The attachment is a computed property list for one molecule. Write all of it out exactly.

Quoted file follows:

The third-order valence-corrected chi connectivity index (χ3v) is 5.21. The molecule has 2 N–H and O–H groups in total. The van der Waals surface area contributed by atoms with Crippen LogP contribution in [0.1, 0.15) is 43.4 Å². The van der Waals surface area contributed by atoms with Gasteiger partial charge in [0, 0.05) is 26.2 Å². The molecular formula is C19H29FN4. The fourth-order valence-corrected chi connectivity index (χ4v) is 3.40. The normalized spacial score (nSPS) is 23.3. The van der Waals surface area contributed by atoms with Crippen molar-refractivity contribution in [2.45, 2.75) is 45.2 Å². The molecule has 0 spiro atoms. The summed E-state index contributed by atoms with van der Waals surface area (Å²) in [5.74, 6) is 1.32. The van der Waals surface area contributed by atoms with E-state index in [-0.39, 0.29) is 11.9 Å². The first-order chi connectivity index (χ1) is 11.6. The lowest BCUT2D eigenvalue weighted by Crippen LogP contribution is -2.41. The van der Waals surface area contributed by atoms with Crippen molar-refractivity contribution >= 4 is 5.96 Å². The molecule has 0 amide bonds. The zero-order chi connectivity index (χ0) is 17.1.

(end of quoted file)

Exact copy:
The third-order valence-corrected chi connectivity index (χ3v) is 5.21. The molecule has 2 N–H and O–H groups in total. The van der Waals surface area contributed by atoms with Crippen LogP contribution in [0.1, 0.15) is 43.4 Å². The van der Waals surface area contributed by atoms with Gasteiger partial charge in [0, 0.05) is 26.2 Å². The molecular formula is C19H29FN4. The fourth-order valence-corrected chi connectivity index (χ4v) is 3.40. The normalized spacial score (nSPS) is 23.3. The van der Waals surface area contributed by atoms with Crippen molar-refractivity contribution in [2.45, 2.75) is 45.2 Å². The molecule has 0 spiro atoms. The summed E-state index contributed by atoms with van der Waals surface area (Å²) in [5.74, 6) is 1.32. The van der Waals surface area contributed by atoms with E-state index in [-0.39, 0.29) is 11.9 Å². The first-order chi connectivity index (χ1) is 11.6. The lowest BCUT2D eigenvalue weighted by Crippen LogP contribution is -2.41. The van der Waals surface area contributed by atoms with Crippen molar-refractivity contribution >= 4 is 5.96 Å². The molecule has 0 amide bonds. The zero-order chi connectivity index (χ0) is 17.1.